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fuller's earth,mineral substance characterized by the property of absorbing basic colors and removing them from oils. It is composed mainly of alumina, silica, iron oxides, lime, magnesia, and water, in extremely variable proportions, and is generally classified as a sedimentary clayclay,
common name for a number of fine-grained, earthy materials that become plastic when wet. Chemically, clays are hydrous aluminum silicates, ordinarily containing impurities, e.g., potassium, sodium, calcium, magnesium, or iron, in small amounts.
..... Click the link for more information. . In color it may be whitish, buff, brown, green, olive, or blue. It is semiplastic or nonplastic and may or may not disintegrate easily in water. It was originally used in the fulling of wool to remove oil and grease but is now used chiefly in bleaching and clarifying petroleum and secondarily in refining edible oils. Fuller's earth is mined in many parts of the United States, Georgia and Florida being the leading producers, and in England near Reigate, Nutfield, and Bath. Before it can be used, it has to be crushed and dried.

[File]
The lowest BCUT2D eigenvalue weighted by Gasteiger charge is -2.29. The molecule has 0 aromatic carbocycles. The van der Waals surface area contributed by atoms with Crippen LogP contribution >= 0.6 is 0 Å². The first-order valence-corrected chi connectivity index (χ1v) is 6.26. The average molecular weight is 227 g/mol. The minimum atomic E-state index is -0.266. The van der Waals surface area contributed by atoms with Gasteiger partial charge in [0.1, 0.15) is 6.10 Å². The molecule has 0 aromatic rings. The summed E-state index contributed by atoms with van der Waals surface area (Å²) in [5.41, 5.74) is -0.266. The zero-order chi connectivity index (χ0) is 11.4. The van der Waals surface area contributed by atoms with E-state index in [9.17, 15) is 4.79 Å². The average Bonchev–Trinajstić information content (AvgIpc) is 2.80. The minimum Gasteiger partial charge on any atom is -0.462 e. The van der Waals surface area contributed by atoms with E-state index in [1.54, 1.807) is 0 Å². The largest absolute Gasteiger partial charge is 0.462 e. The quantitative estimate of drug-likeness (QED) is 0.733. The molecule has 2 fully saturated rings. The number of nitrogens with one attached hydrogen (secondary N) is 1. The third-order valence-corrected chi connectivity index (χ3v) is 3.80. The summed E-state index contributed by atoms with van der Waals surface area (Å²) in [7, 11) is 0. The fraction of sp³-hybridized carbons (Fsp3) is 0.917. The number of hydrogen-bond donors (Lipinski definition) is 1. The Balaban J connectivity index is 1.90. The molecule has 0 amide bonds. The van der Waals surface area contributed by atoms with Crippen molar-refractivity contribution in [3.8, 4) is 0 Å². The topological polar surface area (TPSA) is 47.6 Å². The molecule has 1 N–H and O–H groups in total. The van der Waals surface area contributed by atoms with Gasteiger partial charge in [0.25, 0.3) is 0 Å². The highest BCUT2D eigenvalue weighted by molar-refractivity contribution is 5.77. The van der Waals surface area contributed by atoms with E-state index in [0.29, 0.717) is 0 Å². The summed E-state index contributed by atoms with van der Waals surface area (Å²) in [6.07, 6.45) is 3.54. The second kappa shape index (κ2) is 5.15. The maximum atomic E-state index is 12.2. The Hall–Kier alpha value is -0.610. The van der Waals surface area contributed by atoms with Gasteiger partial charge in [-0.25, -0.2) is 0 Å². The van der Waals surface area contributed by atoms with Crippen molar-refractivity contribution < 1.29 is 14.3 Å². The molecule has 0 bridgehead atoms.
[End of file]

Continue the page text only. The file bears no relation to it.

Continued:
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fuller's earth[¦fu̇l·ərz ¦ərth]
A natural, fine-grained earthy material, such as a clay, with high adsorptive power; consists principally of hydrated aluminum silicates; used as an adsorbent in refining and decolorizing oils, as a catalyst, and as a bleaching agent.
McGraw-Hill Dictionary of Scientific & Technical Terms, 6E, Copyright © 2003 by The McGraw-Hill Companies, Inc.
A naturally occurring earthy substance, somewhat similar to potter’s clay but lacking its plasticity; used as a poultice to remove stains from stonework on a building.
McGraw-Hill Dictionary of Architecture and Construction. Copyright © 2003 by McGraw-Hill Companies, Inc.